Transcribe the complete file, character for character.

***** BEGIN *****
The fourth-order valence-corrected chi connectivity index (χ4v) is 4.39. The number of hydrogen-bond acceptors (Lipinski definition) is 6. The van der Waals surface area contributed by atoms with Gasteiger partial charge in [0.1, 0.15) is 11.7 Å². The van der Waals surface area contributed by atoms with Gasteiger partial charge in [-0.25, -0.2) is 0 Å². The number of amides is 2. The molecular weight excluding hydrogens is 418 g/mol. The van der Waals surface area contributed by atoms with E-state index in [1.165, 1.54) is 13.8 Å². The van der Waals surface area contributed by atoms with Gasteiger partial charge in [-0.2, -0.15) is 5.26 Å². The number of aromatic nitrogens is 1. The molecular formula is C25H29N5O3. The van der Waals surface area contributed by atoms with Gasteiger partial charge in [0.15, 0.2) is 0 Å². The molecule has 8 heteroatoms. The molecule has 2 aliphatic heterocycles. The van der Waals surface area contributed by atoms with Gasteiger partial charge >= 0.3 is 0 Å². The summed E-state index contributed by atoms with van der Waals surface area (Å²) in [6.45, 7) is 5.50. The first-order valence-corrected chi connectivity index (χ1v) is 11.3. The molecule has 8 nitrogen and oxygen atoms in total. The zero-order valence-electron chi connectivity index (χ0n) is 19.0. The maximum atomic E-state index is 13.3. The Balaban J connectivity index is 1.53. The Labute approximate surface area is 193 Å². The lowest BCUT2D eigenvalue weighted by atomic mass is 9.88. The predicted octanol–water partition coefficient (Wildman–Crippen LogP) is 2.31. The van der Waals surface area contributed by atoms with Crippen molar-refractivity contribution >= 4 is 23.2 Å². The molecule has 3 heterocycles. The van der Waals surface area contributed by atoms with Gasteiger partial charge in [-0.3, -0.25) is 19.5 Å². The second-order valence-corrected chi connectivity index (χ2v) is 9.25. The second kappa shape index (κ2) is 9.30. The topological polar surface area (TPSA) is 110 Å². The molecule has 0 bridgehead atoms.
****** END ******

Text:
The fourth-order valence-corrected chi connectivity index (χ4v) is 4.39. The number of hydrogen-bond acceptors (Lipinski definition) is 6. The van der Waals surface area contributed by atoms with Gasteiger partial charge in [0.1, 0.15) is 11.7 Å². The van der Waals surface area contributed by atoms with Gasteiger partial charge in [-0.25, -0.2) is 0 Å². The number of amides is 2. The molecular weight excluding hydrogens is 418 g/mol. The van der Waals surface area contributed by atoms with E-state index in [1.165, 1.54) is 13.8 Å². The van der Waals surface area contributed by atoms with Gasteiger partial charge in [-0.2, -0.15) is 5.26 Å². The number of aromatic nitrogens is 1. The molecular formula is C25H29N5O3. The van der Waals surface area contributed by atoms with Gasteiger partial charge in [0.15, 0.2) is 0 Å². The molecule has 8 heteroatoms. The molecule has 2 aliphatic heterocycles. The van der Waals surface area contributed by atoms with Gasteiger partial charge >= 0.3 is 0 Å². The summed E-state index contributed by atoms with van der Waals surface area (Å²) in [6.45, 7) is 5.50. The first-order valence-corrected chi connectivity index (χ1v) is 11.3. The molecule has 8 nitrogen and oxygen atoms in total. The zero-order valence-electron chi connectivity index (χ0n) is 19.0. The maximum atomic E-state index is 13.3. The Balaban J connectivity index is 1.53. The Labute approximate surface area is 193 Å². The lowest BCUT2D eigenvalue weighted by atomic mass is 9.88. The predicted octanol–water partition coefficient (Wildman–Crippen LogP) is 2.31. The van der Waals surface area contributed by atoms with Crippen molar-refractivity contribution >= 4 is 23.2 Å². The molecule has 3 heterocycles. The van der Waals surface area contributed by atoms with Gasteiger partial charge in [-0.3, -0.25) is 19.5 Å². The second-order valence-corrected chi connectivity index (χ2v) is 9.25. The second kappa shape index (κ2) is 9.30. The topological polar surface area (TPSA) is 110 Å². The molecule has 0 bridgehead atoms.